Wednesday, October 16, 2019

Some thoughts on Lazarus’ rising from the dead and awkwardness in the sacred

43 And when he thus had spoken, he cried with a loud voice, Lazarus, come forth.
44 And he that was dead came forth, bound hand and foot with graveclothes: and his face was bound about with a napkin. Jesus saith unto them, Loose him, and let him go. (John 11:43-44)

We often envision this scene with Lazarus walking out of the grave doorway, but the reality was probably a lot weirder.

The text says Lazarus was bound hand and foot, which probably means his feet were wrapped tight together and his hands were wrapped tight to his body. Also his face was covered up. It’s really hard to move under those conditions. (How would you have done it if you were wrapped up tight like a mummy?)

How did he get out? Lazarus probably had to roll and inch around to exit the cave where he’d been put. It probably looked really strange, like an enormous cloth-covered inch worm thrashing around. (It may have even looked a little frightening too.) Jesus had to tell people to loose Lazarus so he could move better.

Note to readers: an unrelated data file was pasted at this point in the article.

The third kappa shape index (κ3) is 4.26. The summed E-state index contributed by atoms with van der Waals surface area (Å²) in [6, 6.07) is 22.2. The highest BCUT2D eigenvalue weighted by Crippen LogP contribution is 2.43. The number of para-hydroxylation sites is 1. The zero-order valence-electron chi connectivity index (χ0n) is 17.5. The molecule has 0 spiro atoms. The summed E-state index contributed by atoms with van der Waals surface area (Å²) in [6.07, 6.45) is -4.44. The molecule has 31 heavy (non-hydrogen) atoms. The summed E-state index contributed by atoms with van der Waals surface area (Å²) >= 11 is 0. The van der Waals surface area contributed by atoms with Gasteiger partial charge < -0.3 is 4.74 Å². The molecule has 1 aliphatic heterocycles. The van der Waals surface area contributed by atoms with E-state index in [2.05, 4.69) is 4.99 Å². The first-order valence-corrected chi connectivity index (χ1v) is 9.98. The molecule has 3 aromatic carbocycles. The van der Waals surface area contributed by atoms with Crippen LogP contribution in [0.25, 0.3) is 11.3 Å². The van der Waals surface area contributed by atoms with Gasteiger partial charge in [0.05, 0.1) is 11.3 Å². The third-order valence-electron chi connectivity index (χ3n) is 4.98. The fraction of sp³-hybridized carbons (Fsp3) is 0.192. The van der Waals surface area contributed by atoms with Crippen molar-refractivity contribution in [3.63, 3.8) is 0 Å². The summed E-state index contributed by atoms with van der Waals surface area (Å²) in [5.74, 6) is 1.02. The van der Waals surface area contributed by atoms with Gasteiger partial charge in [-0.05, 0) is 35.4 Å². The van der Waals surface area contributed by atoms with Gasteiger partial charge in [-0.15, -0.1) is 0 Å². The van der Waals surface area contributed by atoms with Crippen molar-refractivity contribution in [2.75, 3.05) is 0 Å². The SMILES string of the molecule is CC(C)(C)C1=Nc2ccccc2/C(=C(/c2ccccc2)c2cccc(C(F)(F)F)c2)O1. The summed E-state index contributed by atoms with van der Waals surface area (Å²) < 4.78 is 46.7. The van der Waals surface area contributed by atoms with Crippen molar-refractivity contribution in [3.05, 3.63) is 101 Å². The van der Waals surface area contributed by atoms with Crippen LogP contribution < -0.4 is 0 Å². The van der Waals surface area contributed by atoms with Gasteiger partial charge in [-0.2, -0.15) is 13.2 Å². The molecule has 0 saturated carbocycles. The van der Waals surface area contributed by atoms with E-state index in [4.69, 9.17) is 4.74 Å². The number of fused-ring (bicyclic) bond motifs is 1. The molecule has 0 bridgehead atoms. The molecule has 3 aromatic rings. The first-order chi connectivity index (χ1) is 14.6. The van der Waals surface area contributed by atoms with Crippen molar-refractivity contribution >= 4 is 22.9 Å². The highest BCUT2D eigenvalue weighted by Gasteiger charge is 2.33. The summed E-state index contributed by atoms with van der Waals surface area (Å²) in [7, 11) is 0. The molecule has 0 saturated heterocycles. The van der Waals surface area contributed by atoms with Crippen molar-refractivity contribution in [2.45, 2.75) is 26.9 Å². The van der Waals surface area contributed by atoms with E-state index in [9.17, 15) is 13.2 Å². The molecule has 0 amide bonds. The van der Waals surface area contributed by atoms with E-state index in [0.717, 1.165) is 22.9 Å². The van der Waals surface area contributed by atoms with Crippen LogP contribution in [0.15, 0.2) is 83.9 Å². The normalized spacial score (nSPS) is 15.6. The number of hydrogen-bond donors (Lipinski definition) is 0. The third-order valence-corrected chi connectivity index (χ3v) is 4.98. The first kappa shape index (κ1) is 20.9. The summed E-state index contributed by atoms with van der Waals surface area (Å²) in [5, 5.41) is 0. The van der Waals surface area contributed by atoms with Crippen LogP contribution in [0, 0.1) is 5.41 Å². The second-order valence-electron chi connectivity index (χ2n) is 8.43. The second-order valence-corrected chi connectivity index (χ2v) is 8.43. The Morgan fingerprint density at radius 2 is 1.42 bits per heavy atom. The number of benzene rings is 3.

When we read this story, it reads like a dramatic and spiritual event, but it may have looked strange or silly, or weird, or scary for a small period to those who saw it.

I think this is probably true more often than we realize. We may experience miracles that seem strange, silly, weird, or even scary when we’re going through them, but which sound a lot better in the telling. 

We’re used to slick, carefully-edited media, with nothing incongruous or out of place. We’re used to church videos that deliberately infuse the sacred into the smallest gestures to achieve a polished, shiny view of holiness. And yet, we love amateur videos that show the touch of “awkward” because they are so human and genuine. There’s love and truth there.

Maybe we need to remember that in real life, there is awkward in the sacred, and the sacred in the awkward.  Let’s learn to find gratitude for that in our lives. It can heal tendencies toward perfectionism.